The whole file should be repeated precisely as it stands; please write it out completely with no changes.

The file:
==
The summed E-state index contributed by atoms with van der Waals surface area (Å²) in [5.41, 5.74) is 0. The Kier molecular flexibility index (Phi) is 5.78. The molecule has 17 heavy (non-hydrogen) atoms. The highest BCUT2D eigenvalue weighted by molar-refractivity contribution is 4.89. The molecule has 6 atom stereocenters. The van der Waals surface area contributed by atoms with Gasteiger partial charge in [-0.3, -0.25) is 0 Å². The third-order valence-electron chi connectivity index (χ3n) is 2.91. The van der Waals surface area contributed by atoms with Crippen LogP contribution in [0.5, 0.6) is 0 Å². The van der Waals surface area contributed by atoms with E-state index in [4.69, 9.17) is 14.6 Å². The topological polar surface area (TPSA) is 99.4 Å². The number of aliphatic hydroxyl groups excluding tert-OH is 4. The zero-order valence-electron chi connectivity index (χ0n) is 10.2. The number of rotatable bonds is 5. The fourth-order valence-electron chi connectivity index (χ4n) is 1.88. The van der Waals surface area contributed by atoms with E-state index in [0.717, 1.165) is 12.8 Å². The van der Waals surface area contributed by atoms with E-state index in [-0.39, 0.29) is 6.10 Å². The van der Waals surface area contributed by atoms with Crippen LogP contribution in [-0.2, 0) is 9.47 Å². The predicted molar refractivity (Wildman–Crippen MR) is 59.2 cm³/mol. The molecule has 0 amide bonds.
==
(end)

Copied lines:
The summed E-state index contributed by atoms with van der Waals surface area (Å²) in [5.41, 5.74) is 0. The Kier molecular flexibility index (Phi) is 5.78. The molecule has 17 heavy (non-hydrogen) atoms. The highest BCUT2D eigenvalue weighted by molar-refractivity contribution is 4.89. The molecule has 6 atom stereocenters. The van der Waals surface area contributed by atoms with Gasteiger partial charge in [-0.3, -0.25) is 0 Å². The third-order valence-electron chi connectivity index (χ3n) is 2.91. The van der Waals surface area contributed by atoms with Crippen LogP contribution in [0.5, 0.6) is 0 Å². The van der Waals surface area contributed by atoms with E-state index in [4.69, 9.17) is 14.6 Å². The topological polar surface area (TPSA) is 99.4 Å². The number of aliphatic hydroxyl groups excluding tert-OH is 4. The zero-order valence-electron chi connectivity index (χ0n) is 10.2. The number of rotatable bonds is 5. The fourth-order valence-electron chi connectivity index (χ4n) is 1.88. The van der Waals surface area contributed by atoms with E-state index in [0.717, 1.165) is 12.8 Å². The van der Waals surface area contributed by atoms with E-state index in [-0.39, 0.29) is 6.10 Å². The van der Waals surface area contributed by atoms with Crippen LogP contribution in [-0.2, 0) is 9.47 Å². The predicted molar refractivity (Wildman–Crippen MR) is 59.2 cm³/mol. The molecule has 0 amide bonds.